Librarians Create Comic to Fight Childhood Obesity

The prevailing image of the typical comic book reader has long been defined by the image of a slovenly, overweight, be-ponytailed man-child typically devoid of social grace and covered in a light dusting of Fritos crumbs. Now, a team of Louisiana librarians are seeking to change that by using the comic book form to fend off obesity where it begins: at childhood.

Talicia Tarver, digital and information services librarian at LSU Health Shreveport, developed "The Amazing Captain Fit" through a grant. Credit Kate Archer Kent
Talicia Tarver, digital and information services librarian at LSU Health Shreveport, developed “The Amazing Captain Fit” through a grant.
Credit Kate Archer Kent

Thanks to a grant from the National Network of Libraries of Medicine South Central Region, LSU Health Shreveport medical librarians Talicia Tarver and Deidra Woodson were able to put together a sixty-six page comic book entitled Captain Fit, following the adventures of a superhero who wages a never-ending battle against obesity and the schemes of his arch-nemesis Sweet Tooth while educating a young boy named Malik on how he can improve his health.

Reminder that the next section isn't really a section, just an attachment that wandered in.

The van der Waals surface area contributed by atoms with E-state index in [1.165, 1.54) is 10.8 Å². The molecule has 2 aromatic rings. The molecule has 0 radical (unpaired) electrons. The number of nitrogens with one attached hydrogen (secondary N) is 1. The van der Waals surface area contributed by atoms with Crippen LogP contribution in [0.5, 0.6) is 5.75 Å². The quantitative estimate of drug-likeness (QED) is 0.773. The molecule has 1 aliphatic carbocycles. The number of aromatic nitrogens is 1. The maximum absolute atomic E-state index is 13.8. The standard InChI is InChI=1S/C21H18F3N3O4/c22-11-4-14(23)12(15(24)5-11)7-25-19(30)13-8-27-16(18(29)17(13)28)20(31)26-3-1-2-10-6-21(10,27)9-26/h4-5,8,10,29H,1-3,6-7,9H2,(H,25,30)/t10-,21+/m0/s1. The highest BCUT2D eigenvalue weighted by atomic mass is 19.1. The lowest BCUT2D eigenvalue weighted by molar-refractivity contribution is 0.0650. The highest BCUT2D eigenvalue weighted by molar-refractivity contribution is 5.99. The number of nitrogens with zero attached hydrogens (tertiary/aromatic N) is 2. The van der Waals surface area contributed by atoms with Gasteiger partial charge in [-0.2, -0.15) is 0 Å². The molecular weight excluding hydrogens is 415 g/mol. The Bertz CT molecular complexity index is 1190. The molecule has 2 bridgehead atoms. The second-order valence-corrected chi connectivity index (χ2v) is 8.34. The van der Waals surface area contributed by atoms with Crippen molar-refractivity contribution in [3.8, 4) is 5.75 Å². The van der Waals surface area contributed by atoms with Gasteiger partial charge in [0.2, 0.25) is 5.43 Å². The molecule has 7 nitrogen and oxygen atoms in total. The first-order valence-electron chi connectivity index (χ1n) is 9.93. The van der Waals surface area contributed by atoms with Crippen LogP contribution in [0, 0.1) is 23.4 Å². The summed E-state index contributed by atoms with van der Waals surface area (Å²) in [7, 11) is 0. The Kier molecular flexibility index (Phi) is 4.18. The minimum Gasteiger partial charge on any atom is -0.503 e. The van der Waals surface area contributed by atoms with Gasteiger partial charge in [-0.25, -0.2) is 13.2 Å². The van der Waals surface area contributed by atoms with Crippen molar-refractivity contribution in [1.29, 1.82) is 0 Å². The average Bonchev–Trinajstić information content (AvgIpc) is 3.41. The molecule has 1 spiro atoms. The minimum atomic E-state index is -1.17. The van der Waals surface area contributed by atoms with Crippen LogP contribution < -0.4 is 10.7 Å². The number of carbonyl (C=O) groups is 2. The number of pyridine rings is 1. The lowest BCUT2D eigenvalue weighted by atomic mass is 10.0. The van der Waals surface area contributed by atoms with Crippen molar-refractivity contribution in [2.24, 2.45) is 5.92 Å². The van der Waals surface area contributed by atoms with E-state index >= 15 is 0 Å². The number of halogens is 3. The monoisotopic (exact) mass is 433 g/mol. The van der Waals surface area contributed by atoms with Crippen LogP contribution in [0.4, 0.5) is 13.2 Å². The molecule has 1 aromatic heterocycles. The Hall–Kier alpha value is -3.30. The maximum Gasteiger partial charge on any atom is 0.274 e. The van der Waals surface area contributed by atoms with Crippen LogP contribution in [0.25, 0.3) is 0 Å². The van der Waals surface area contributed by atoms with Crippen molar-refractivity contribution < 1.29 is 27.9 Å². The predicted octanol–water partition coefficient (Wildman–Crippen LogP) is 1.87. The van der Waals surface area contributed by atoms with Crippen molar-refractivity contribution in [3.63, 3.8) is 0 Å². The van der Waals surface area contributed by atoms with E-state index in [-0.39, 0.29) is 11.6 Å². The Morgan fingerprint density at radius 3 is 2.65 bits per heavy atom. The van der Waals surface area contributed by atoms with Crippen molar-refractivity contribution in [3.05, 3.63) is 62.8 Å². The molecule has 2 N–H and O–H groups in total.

Captain Fit was composed over a period of six months in collaboration with artist Nick Fechter, a graphic design student from Louisiana State University’s Shreveport campus. The book was released through LSU Health Shreveport today and is available online at the organization’s website.


The book is part of an ongoing campaign by the university’s medical department to educate children as to the dangers of obesity, a problem which, according to the Centers for Disease Control, has doubled and tripled among children and adolescents in the last thirty years.

When asked why they chose the comic book format to deliver this information to kids, the team cited the growing appreciation of comic books as a form suited to educational settings, telling NPR’s Red River Radio that “A lot of teachers, and even professors, are using comic books — either characters or the books themselves — as a way to teach literacy about a variety of topics, especially science,” Tarver said. “There are some professors who are using comic books to teach physics and biology. When you do it in a way that’s fun and engages their creativity the concepts seem to stick.”

Captain fit will be distributed through the LSU Health Shreveport’s Department of Pediatrics’ Reach Out and Read program.

Source: Red River Radio

Josh Epstein

Josh Epstein is the Publisher for the Capeless Crusader website. He’s a lifelong comic nerd, and “Superman” is the first word he ever read aloud. He is also an actor, singer, and resident of a real-world Smallville.

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